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Venezuelan nationalization drive may trigger political risk claims

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Venezuelan nationalization drive may trigger political risk claims

CARACAS, Venezuela—If President Hugo Chavez keeps his promise to nationalize utility companies and oil investments in Venezuela, political risk coverage claims may follow.

Claims could take months to materialize. Much will hinge on how President Chavez carries out his plans and whether he adequately pays investors for their financial loss or simply confiscates the properties, political risk observers add.

President Chavez, first elected in 1998, was sworn in earlier this month for a third term.

After his 20-point margin of victory, President Chavez continues to press ahead with his goal of transforming Venezuela into a state that is more closely tied to a socialist model. He announced earlier this month that he plans to nationalize entities such as Compania Anonima Nacional Telefonos de Venezuela, the South American nation's biggest telecommunications company.

According to Securities and Exchange Commission documents, New York-based Verizon Communications Inc. owns 28% of CANTV's stock. A spokesman for Verizon said the company did not know the details of President Chavez's plan and could not comment.

Along with demanding congressional authority to aid in his nationalization drive, President Chavez recently announced his intention to nationalize La Electricidad de Caracas. Arlington, Va.-based electricity provider AES Corp. owns a controlling share of EDC, a third-quarter 2006 AES report shows.

AES did not return phone calls seeking comment.

The Venezuelan president also said that oil production projects, in which some of the world's largest oil companies have invested billions of dollars, should become state property. The government last year began negotiations with oil companies to take a majority stake in those projects, but a deal has not been reached.

Some of the entities in President Chavez's sights likely carry political risk coverage, according to insurers and brokers.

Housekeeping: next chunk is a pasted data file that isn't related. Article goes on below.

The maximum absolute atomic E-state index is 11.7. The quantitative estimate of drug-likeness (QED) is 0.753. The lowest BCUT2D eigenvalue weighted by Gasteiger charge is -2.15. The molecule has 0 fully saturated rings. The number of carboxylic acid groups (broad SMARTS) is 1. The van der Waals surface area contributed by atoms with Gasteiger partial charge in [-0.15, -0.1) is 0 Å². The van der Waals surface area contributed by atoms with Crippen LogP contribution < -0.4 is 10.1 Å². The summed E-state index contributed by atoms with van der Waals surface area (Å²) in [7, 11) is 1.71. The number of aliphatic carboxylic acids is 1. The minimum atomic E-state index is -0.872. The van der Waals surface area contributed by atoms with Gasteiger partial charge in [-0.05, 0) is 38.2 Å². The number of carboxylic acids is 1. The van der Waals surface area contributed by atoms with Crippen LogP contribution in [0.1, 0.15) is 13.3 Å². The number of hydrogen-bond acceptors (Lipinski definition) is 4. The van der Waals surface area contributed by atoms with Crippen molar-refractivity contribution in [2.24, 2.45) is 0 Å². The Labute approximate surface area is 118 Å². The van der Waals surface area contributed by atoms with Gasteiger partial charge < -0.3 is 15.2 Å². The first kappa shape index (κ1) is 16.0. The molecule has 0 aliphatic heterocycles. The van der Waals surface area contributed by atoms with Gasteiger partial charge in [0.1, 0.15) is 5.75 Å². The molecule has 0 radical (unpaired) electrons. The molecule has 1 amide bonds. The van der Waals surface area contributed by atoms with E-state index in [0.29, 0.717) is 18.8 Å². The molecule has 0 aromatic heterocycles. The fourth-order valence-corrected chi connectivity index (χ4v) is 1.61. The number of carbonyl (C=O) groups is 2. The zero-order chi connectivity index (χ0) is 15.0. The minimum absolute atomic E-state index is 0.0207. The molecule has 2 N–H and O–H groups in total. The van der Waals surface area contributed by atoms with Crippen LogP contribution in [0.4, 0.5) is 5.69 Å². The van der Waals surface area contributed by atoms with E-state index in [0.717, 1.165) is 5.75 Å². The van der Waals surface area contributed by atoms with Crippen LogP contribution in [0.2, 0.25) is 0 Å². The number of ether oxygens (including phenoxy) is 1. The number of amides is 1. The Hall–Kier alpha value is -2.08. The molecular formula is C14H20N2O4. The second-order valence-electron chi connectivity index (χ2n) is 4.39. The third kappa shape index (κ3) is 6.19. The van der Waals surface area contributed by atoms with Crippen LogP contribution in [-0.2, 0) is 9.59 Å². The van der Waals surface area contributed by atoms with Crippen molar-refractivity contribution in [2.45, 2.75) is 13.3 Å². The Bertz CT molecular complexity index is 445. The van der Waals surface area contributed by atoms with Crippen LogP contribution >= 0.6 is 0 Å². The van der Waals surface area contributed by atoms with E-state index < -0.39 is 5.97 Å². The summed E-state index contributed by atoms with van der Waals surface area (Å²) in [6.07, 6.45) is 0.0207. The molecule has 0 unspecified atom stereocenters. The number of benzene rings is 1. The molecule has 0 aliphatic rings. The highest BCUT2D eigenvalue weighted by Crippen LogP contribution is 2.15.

But coverage would be triggered only if investors are not adequately compensated for their financial losses, said Daniel W. Riordan, executive vp and managing director of emerging market solutions for Zurich Financial Services Group in Washington.

Some observers say it is unlikely President Chavez would take the companies without providing some compensation from Venezuela's sizable oil revenues.

"The government at the present time has a lot of money, so making payments won't be a big problem," said Rafael Malaret, managing director for Seguransa Meta C.A., an insurance brokerage in Caracas.

Also, Venezuelan law requires the country to compensate investors. "No doubt they will pay in cases of nationalization," he said.

But in such situations, governments usually don't adequately compensate investors, said Keith Dunford, worldwide underwriting manager for political risk in Whitehouse Station, N.J., for the Chubb Corp.

Should that happen, political risk insurers would make up the balance. The actual amount they contribute would likely result from a settlement between insurers and policyholders, said Bryan Squibb, managing director for Aon Trade Credit in Chicago.

"These claims are not cut and dried like a car accident" claim, Mr. Squibb said. "It might be they go on for months, if not years."

It also may not be in a policyholder's interest to walk away from the country and file an insurance claim, Mr. Squibb said. They may want to continue some operations in Venezuela while still attempting to salvage their investments, he said.